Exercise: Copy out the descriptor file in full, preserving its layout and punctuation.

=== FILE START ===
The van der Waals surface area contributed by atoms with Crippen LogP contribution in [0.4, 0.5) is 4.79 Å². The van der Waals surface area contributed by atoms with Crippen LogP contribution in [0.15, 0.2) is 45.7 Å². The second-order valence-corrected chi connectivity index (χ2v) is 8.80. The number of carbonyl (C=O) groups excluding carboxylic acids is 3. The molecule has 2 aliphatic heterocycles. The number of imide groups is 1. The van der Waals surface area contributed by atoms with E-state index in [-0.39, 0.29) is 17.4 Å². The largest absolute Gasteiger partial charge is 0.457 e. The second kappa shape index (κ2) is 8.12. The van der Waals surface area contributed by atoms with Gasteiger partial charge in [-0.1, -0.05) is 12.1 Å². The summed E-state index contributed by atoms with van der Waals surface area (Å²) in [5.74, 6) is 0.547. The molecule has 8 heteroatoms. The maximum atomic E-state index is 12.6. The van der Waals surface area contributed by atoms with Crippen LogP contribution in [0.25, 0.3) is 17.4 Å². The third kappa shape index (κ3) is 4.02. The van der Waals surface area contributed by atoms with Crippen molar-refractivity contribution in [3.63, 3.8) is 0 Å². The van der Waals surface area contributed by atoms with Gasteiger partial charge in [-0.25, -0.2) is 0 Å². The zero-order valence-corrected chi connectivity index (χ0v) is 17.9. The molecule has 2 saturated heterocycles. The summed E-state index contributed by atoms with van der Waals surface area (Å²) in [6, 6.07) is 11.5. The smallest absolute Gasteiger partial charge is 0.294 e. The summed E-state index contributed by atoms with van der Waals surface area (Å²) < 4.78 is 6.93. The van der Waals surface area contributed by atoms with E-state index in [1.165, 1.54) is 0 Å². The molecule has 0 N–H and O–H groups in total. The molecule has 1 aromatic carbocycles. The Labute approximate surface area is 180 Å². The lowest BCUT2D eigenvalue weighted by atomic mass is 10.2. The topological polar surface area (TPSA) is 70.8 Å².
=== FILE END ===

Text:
The van der Waals surface area contributed by atoms with Crippen LogP contribution in [0.4, 0.5) is 4.79 Å². The van der Waals surface area contributed by atoms with Crippen LogP contribution in [0.15, 0.2) is 45.7 Å². The second-order valence-corrected chi connectivity index (χ2v) is 8.80. The number of carbonyl (C=O) groups excluding carboxylic acids is 3. The molecule has 2 aliphatic heterocycles. The number of imide groups is 1. The van der Waals surface area contributed by atoms with E-state index in [-0.39, 0.29) is 17.4 Å². The largest absolute Gasteiger partial charge is 0.457 e. The second kappa shape index (κ2) is 8.12. The van der Waals surface area contributed by atoms with Gasteiger partial charge in [-0.1, -0.05) is 12.1 Å². The summed E-state index contributed by atoms with van der Waals surface area (Å²) in [5.74, 6) is 0.547. The molecule has 8 heteroatoms. The maximum atomic E-state index is 12.6. The van der Waals surface area contributed by atoms with Crippen LogP contribution in [0.25, 0.3) is 17.4 Å². The third kappa shape index (κ3) is 4.02. The van der Waals surface area contributed by atoms with Crippen molar-refractivity contribution in [3.63, 3.8) is 0 Å². The van der Waals surface area contributed by atoms with Gasteiger partial charge in [-0.25, -0.2) is 0 Å². The zero-order valence-corrected chi connectivity index (χ0v) is 17.9. The molecule has 2 saturated heterocycles. The summed E-state index contributed by atoms with van der Waals surface area (Å²) in [6, 6.07) is 11.5. The smallest absolute Gasteiger partial charge is 0.294 e. The summed E-state index contributed by atoms with van der Waals surface area (Å²) < 4.78 is 6.93. The van der Waals surface area contributed by atoms with E-state index in [1.165, 1.54) is 0 Å². The molecule has 0 N–H and O–H groups in total. The molecule has 1 aromatic carbocycles. The Labute approximate surface area is 180 Å². The lowest BCUT2D eigenvalue weighted by atomic mass is 10.2. The topological polar surface area (TPSA) is 70.8 Å².